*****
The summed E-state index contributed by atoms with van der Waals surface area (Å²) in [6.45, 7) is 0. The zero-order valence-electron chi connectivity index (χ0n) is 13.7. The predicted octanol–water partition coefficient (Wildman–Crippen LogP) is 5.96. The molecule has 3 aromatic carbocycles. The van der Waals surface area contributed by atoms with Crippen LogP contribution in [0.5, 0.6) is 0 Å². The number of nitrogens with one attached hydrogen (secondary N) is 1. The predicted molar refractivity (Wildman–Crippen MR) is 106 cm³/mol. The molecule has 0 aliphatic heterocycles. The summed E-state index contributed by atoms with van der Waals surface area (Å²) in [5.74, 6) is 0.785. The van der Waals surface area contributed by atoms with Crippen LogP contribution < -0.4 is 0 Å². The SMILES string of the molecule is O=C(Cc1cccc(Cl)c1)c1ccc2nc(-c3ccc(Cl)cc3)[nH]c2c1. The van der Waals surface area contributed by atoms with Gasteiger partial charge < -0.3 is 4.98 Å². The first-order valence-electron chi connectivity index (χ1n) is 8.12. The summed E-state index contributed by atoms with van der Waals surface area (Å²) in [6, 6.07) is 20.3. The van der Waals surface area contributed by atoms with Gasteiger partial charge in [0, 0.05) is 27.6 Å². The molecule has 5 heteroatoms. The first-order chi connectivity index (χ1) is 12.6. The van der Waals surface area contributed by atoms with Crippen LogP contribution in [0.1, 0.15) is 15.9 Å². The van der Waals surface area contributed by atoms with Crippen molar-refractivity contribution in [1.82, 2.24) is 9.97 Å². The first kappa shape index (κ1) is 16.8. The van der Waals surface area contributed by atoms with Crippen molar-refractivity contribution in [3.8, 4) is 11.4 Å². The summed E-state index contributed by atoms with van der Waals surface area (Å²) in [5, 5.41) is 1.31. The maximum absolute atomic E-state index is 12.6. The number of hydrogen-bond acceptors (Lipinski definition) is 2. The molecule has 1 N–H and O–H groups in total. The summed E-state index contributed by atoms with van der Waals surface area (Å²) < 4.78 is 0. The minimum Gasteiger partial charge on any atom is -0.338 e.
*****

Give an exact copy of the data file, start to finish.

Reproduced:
The summed E-state index contributed by atoms with van der Waals surface area (Å²) in [6.45, 7) is 0. The zero-order valence-electron chi connectivity index (χ0n) is 13.7. The predicted octanol–water partition coefficient (Wildman–Crippen LogP) is 5.96. The molecule has 3 aromatic carbocycles. The van der Waals surface area contributed by atoms with Crippen LogP contribution in [0.5, 0.6) is 0 Å². The number of nitrogens with one attached hydrogen (secondary N) is 1. The predicted molar refractivity (Wildman–Crippen MR) is 106 cm³/mol. The molecule has 0 aliphatic heterocycles. The summed E-state index contributed by atoms with van der Waals surface area (Å²) in [5.74, 6) is 0.785. The van der Waals surface area contributed by atoms with Crippen LogP contribution < -0.4 is 0 Å². The SMILES string of the molecule is O=C(Cc1cccc(Cl)c1)c1ccc2nc(-c3ccc(Cl)cc3)[nH]c2c1. The van der Waals surface area contributed by atoms with Gasteiger partial charge < -0.3 is 4.98 Å². The first-order valence-electron chi connectivity index (χ1n) is 8.12. The summed E-state index contributed by atoms with van der Waals surface area (Å²) in [6, 6.07) is 20.3. The van der Waals surface area contributed by atoms with Gasteiger partial charge in [0, 0.05) is 27.6 Å². The molecule has 5 heteroatoms. The first-order chi connectivity index (χ1) is 12.6. The van der Waals surface area contributed by atoms with Crippen LogP contribution in [0.1, 0.15) is 15.9 Å². The van der Waals surface area contributed by atoms with Crippen molar-refractivity contribution in [1.82, 2.24) is 9.97 Å². The first kappa shape index (κ1) is 16.8. The van der Waals surface area contributed by atoms with Crippen molar-refractivity contribution in [3.8, 4) is 11.4 Å². The summed E-state index contributed by atoms with van der Waals surface area (Å²) in [5, 5.41) is 1.31. The maximum absolute atomic E-state index is 12.6. The number of hydrogen-bond acceptors (Lipinski definition) is 2. The molecule has 1 N–H and O–H groups in total. The summed E-state index contributed by atoms with van der Waals surface area (Å²) < 4.78 is 0. The minimum Gasteiger partial charge on any atom is -0.338 e.